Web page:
Peter took us through some of the wider discussions he’s having, including ways of bringing more of the Dutch government’s water and sanitation aid spend portfolio online at the top level as we help it increase transparency and achieve IATI compliance, potentially helping Cordaid put its projects online, a campaign with Earth Water in China, Taiwan and South Africa and a new pilot project with our early backer the Rabobank. He also took us through his work to forge philanthropic partnerships in the United States, the latest stage of which will be a meeting of minds we’re co-hosting with the Skoll Global Threats fund in mid February in San Francisco. He and Thomas leave for San Francisco on 12th February, so more on that then.
On Monday, Gino Lee took us through options for partner branded websites that are maintained and served from Akvo, but fit the style and look of the partner’s own website. This is something many are looking for. Gino went through a series of mockups based on his vision for how a company could create a philanthropy system that would use Akvo to feature sponsored development projects on its own website, with automated feeds from all field and support partners, via Akvo RSR. He concluded the day by cooking Chicken Marbella.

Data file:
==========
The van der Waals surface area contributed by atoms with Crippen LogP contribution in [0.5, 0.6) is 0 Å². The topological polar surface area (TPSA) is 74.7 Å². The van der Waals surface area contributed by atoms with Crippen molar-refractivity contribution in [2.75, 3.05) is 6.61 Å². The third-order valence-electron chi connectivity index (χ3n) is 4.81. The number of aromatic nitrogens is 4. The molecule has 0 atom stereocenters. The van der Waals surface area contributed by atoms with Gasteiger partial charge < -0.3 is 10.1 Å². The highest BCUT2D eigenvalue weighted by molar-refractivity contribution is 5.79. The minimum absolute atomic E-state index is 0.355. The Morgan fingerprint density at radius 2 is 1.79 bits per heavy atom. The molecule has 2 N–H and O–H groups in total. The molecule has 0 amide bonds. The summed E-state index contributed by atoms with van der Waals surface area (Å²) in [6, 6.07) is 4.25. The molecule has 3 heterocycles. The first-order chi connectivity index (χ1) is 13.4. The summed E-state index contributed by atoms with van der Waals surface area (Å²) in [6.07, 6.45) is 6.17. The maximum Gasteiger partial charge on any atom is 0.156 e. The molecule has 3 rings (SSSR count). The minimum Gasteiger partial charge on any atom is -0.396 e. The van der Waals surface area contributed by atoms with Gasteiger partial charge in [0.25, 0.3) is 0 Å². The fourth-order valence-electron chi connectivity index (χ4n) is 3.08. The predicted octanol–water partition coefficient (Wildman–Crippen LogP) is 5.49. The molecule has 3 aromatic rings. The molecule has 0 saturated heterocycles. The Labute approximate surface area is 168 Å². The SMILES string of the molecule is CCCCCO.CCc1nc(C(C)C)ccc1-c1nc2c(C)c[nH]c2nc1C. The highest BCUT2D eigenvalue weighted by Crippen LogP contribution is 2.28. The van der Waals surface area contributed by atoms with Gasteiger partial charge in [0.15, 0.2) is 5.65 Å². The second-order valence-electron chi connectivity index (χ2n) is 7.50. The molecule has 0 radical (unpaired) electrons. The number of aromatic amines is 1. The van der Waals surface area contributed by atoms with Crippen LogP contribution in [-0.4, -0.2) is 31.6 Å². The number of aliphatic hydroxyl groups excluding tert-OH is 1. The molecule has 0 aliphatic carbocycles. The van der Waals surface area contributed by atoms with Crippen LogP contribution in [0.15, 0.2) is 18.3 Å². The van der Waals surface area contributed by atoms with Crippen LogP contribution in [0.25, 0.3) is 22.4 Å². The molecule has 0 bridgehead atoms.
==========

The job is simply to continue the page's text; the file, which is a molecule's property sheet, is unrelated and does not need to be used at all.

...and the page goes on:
I did my latest “Charmer Vision” session, which is when I pretend I’m doing a TED Talk. I focused on the pace of technological change and how it is roaring ahead of almost every organisations’ ability to keep up. I described my vision for more discoverable communications – layers of narrative related to organisations, physical places and infrastructure – and I talked about the power of photography, anchored around Susan Sontag’s great book “On Photography” and some of my recent holiday snaps. We need to recognise that what is being documented through Akvo RSR is about real people and real communities and that these images will live on – it’s a big responsibility to handle sensitively.
Luuk Diphoorn took us through his vision for Akvo to establish local operations in East Africa, to provide training and deployment of the system amongst field teams for our MFS2 parters and to help test and establish the Akvo SMS platform. Our MFS2 commitments include spending more time working with local field partners, particularly in Africa, and it’s going to be one of the most exciting aspects of our expansion in the year ahead.